Coos History Museum

By Anne Donnelly

The Coos History Museum, operated by the nonprofit Coos County Historical Society (CCHS) in North Bend, provides information about the cultural history of south-coastal Oregon, emphasizing area residents' traditional dependence on rivers, sloughs, and the sea. CCHS and the museum enjoy strong partnerships with local organizations, county school districts, Southwestern Oregon Community College, and tribal, city, and county governments.

The museum’s collections include more than 40,000 artifacts, including an extensive assemblage of Coos and Coquille basketry, and more than 200,000 images, including the Victor C. West Maritime Collection. Tribal members advise on exhibits involving traditional tribal culture; and collections are managed by professional staff, who also provide assistance to smaller area museums. As of 2009, museum school programs served 1,300 students a year from every school district in Coos County.

CCHS was founded on November 5, 1891, originally to preserve the historical record of the EuroAmerican community on the south coast. Society members assembled biographies and information about the new settlers and native peoples, which were published in 1898 as A Pioneer History of Coos and Curry Counties. The book is a standard reference for the earliest days of white settlement in the area.

In 1947, CCHS opened its first museum in Coquille, featuring donated artifacts of tribal and European cultures. The small, unheated building was distant from major roads and was open just once a week. Fire damaged the structure in 1952, and the City of North Bend offered a new site in then-popular Simpson Park on Highway 101. CCHS volunteers constructed a cement-block structure there, which opened in January 1958 as the Coos-Curry Museum. Curry County later created its own historical society and museum.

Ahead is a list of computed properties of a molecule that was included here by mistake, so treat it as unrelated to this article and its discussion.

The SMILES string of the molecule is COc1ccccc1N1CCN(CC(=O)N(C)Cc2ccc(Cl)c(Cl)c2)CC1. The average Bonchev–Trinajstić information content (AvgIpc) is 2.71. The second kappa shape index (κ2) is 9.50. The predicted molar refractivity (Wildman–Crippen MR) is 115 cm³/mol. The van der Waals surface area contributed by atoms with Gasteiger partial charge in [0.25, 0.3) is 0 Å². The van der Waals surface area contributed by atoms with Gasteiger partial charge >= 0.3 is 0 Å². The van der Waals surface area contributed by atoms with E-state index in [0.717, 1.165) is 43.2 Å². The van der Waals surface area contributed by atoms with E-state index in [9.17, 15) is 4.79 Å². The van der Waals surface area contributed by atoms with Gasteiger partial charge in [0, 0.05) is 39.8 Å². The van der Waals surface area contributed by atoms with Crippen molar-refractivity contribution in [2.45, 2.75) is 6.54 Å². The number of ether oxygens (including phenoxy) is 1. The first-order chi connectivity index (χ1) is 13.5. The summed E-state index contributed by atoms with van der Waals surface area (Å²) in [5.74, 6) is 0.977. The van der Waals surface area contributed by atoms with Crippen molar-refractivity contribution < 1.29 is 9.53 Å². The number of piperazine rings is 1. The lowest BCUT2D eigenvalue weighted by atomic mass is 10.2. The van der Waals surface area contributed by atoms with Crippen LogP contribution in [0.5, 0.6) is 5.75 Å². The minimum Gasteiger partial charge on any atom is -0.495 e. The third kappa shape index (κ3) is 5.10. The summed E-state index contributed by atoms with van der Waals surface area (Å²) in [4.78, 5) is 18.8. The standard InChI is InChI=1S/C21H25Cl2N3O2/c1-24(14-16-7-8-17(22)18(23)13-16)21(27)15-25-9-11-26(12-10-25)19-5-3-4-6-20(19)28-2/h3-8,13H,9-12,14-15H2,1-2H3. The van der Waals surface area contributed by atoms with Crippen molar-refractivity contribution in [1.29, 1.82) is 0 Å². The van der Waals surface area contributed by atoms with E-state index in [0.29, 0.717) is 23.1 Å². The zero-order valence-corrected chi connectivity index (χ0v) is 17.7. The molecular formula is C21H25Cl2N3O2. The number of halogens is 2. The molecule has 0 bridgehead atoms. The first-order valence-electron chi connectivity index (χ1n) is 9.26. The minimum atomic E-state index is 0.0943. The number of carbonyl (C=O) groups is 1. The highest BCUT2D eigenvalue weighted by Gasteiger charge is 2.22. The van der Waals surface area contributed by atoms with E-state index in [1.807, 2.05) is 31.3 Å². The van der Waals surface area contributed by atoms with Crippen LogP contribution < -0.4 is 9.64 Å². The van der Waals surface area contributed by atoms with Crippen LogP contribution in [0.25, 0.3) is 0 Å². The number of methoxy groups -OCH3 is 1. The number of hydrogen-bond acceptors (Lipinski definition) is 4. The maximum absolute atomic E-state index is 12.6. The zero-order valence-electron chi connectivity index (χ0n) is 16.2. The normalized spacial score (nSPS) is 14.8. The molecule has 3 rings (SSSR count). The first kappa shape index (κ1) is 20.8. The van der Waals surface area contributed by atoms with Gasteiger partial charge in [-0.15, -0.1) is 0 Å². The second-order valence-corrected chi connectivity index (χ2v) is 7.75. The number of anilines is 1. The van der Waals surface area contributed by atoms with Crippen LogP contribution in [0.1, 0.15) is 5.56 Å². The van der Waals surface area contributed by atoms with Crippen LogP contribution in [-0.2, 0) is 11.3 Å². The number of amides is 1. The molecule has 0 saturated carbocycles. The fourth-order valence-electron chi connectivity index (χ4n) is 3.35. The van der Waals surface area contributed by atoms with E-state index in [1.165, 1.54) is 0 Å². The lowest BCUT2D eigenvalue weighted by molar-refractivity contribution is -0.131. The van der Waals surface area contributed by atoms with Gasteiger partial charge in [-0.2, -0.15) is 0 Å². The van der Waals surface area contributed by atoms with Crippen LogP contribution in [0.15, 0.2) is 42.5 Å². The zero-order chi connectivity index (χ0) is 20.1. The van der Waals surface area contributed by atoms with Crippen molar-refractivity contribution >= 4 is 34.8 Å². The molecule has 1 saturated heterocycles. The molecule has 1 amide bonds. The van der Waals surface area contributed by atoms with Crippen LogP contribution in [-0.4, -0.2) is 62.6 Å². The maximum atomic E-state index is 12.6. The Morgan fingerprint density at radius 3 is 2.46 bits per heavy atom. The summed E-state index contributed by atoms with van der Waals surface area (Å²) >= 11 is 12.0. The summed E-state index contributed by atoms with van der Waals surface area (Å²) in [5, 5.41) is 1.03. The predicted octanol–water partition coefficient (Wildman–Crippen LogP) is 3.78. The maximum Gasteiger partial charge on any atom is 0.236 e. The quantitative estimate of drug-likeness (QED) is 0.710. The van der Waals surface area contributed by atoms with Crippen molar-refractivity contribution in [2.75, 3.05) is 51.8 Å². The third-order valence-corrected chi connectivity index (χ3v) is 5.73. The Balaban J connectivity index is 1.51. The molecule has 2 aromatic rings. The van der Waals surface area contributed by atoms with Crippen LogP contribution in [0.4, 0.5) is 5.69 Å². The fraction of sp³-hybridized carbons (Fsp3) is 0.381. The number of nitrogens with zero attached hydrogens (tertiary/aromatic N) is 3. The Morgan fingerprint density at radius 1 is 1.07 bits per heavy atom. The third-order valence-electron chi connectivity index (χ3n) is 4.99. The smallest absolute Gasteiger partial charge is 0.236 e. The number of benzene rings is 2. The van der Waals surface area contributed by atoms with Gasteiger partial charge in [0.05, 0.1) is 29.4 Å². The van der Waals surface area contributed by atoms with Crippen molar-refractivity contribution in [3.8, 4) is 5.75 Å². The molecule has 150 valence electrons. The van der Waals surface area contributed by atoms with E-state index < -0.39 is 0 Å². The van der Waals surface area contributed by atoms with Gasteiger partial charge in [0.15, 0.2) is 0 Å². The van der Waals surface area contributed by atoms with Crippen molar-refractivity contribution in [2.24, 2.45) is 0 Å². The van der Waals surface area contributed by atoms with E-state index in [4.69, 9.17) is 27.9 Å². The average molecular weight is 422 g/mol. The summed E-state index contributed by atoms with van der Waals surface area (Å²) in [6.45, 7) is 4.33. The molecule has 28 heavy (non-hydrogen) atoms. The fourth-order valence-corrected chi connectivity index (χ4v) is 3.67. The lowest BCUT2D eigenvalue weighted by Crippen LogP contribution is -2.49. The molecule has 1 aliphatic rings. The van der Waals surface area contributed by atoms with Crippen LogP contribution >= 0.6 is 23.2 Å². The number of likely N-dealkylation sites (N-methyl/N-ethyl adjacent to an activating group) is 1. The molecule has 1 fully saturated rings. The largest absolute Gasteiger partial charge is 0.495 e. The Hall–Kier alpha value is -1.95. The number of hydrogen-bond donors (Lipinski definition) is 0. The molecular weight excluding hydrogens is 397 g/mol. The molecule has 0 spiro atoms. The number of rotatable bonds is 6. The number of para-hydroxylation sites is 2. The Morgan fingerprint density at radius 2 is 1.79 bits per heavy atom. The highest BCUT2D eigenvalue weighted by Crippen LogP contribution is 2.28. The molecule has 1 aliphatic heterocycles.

By 2000, museum space needs and public services far exceeded the capacity of the building. The City of Coos Bay offered CCHS a 3.5-acre site on the waterfront next to Highway 101 and adjacent to historic Front Street. The site provided access to the highway, high visibility, room for expansion, and the opportunity to reinvigorate formerly industrial waterfront and attract new users. It was ideal for a new Coos Historical & Maritime Center complex. In addition to exhibits and storage for museum collections, the project, when completed, will support collaborative cultural activities and events. Its large outdoor waterfront plaza, research archive, meeting spaces, and classrooms will serve the needs of diverse users. 

  • Vicki Wiese of the Coos Historical & Maritime Museum holds part of a Japanese balloon bomb from World War II, Jan. 2009.

    Coos Historical Museum, Japanese balloon bomb ring at.

    Vicki Wiese of the Coos Historical & Maritime Museum holds part of a Japanese balloon bomb from World War II, Jan. 2009. Photo Lou Sennick, The Coos Bay World

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Further Reading

Coos Historical and Maritime Museum.